For the definition of Medically Necessary, “standards of good medical practice” means standards that are based on credible scientific evidence published in peer-reviewed medical literature generally recognized by the relevant medical community, and physician specialty society recommendations, and the views of medical practitioners practicing in relevant clinical areas and any other relevant factors. BCBSMS makes no payment for services, treatments, procedures, equipment, drugs, devices, items or supplies which are not documented to be Medically Necessary. The fact that a Physician or other Provider has prescribed, ordered, recommended, or approved a service or supply does not in itself, make it Medically Necessary.
Investigative is defined as the use of any treatment procedure, facility, equipment, drug, device, or supply not yet recognized as a generally accepted standard of good medical practice for the treatment of the condition being treated and; therefore, is not considered medically necessary. For the definition of Investigative, “generally accepted standards of medical practice” means standards that are based on credible scientific evidence published in peer-reviewed medical literature generally recognized by the relevant medical community, and physician specialty society recommendations, and the views of medical practitioners practicing in relevant clinical areas and any other relevant factors. In order for equipment, devices, drugs or supplies [i.e, technologies], to be considered not investigative, the technology must have final approval from the appropriate governmental bodies, and scientific evidence must permit conclusions concerning the effect of the technology on health outcomes, and the technology must improve the net health outcome, and the technology must be as beneficial as any established alternative and the improvement must be attainable outside the testing/investigational setting.
The coverage guidelines outlined in the Medical Policy Manual should not be used in lieu of the Member's specific benefit plan language.
POLICY HISTORY10/9/2008: Policy added
11/20/2008: Approved by Medical Policy Advisory Committee
12/28/2010: Policy title and description updated to indicate inclusion of BRAF testing to the policy; BRAF testing policy statement added as investigational to predict nonresponse to anti-EGFR monoclonal antibodies cetuximab and panitumumab in the treatment of metastatic colorectal cancer; KRAS policy statement unchanged. FEP verbiage added to the Policy Exceptions section. Added HCPCS S3713 to the Covered Codes table.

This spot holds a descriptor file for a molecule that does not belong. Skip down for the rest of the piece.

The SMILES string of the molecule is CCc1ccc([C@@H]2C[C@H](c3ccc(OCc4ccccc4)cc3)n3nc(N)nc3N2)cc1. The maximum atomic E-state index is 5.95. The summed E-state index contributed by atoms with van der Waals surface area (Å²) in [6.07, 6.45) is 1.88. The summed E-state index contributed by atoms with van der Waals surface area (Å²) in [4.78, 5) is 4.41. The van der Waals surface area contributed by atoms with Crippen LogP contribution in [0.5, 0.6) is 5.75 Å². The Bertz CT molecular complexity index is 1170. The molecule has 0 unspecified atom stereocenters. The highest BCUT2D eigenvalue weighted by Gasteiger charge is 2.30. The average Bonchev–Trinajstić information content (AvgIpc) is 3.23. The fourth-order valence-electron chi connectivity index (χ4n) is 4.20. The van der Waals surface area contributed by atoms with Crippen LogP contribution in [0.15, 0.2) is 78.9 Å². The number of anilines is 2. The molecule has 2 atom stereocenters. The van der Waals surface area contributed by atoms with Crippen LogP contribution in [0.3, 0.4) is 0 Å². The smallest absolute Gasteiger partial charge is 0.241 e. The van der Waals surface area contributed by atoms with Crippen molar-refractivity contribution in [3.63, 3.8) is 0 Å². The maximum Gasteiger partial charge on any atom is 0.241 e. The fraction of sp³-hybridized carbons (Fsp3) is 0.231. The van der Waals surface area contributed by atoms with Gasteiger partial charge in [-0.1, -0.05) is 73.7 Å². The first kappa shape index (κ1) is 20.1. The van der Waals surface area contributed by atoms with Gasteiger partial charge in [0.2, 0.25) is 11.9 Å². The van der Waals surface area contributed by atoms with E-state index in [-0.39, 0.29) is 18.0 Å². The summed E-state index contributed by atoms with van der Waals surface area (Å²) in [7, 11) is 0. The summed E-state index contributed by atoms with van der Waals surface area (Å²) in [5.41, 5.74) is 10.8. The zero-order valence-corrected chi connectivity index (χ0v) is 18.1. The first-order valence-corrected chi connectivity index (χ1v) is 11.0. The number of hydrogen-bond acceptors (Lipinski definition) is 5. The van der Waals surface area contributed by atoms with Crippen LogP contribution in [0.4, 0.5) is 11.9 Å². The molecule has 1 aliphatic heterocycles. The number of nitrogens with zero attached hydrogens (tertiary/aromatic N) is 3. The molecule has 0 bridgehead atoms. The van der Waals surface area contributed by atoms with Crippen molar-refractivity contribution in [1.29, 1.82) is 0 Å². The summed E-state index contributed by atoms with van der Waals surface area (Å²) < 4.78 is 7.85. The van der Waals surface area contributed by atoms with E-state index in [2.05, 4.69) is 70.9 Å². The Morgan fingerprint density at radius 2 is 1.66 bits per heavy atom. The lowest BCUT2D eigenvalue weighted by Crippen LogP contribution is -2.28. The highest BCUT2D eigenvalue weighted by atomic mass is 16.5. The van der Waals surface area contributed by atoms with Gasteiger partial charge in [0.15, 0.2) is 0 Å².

01/18/2012: Policy reviewed; no changes.
01/10/2013: Added CPT codes 81210, 81403, and 81275 to the Code Reference section.
04/08/2014: Policy description updated. Kras policy statement updated with the following minor wording changes: “to predict nonresponse to anti-EGFR monoclonal antibodies cetuximab and panitumumab in the treatment of metastatic colorectal cancer” was changed to “for patients with metastatic colorectal cancer to predict nonresponse prior to planned therapy with anti-EGFR monoclonal antibodies cetuximab or panitumumab.” Removed deleted HCPCS code S3713 from the Covered Codes table in the Code Reference section.
12/31/2014: Code Reference section updated to revise the description of the following CPT code: 81403.
08/31/2015: Policy title changed from "KRAS and BRAF Mutation Analysis in Metastatic Colorectal Cancer" to "KRAS, NRAS, and BRAF Mutation Analysis in Metastatic Colorectal Cancer." Policy description updated to include information regarding NRAS. Added the following policy statement: NRAS mutation analysis is considered investigational to predict nonresponse to anti-EGFR monoclonal antibodies cetuximab and panitumumab in the treatment of metastatic colorectal cancer. Added CPT code 81404 to the Investigational Codes table.
12/31/2015: Policy guidelines updated to add medically necessary and investigative definitions. Code Reference section updated to revise code descriptions for CPT codes 81275 and 81210 with an effective date of 01/01/2016. Added new 2016 CPT code 81311 to the investigational codes table.
01/26/2016: Code Reference section updated to add new 2016 CPT code 81276.
06/06/2016: Policy number added.
SOURCE(S)Blue Cross & Blue Shield Association Policy # 2.04.53
CODE REFERENCEThis may not be a comprehensive list of procedure codes applicable to this policy.
The code(s) listed below are ONLY medically necessary if the procedure is performed according to the "Policy" section of this document.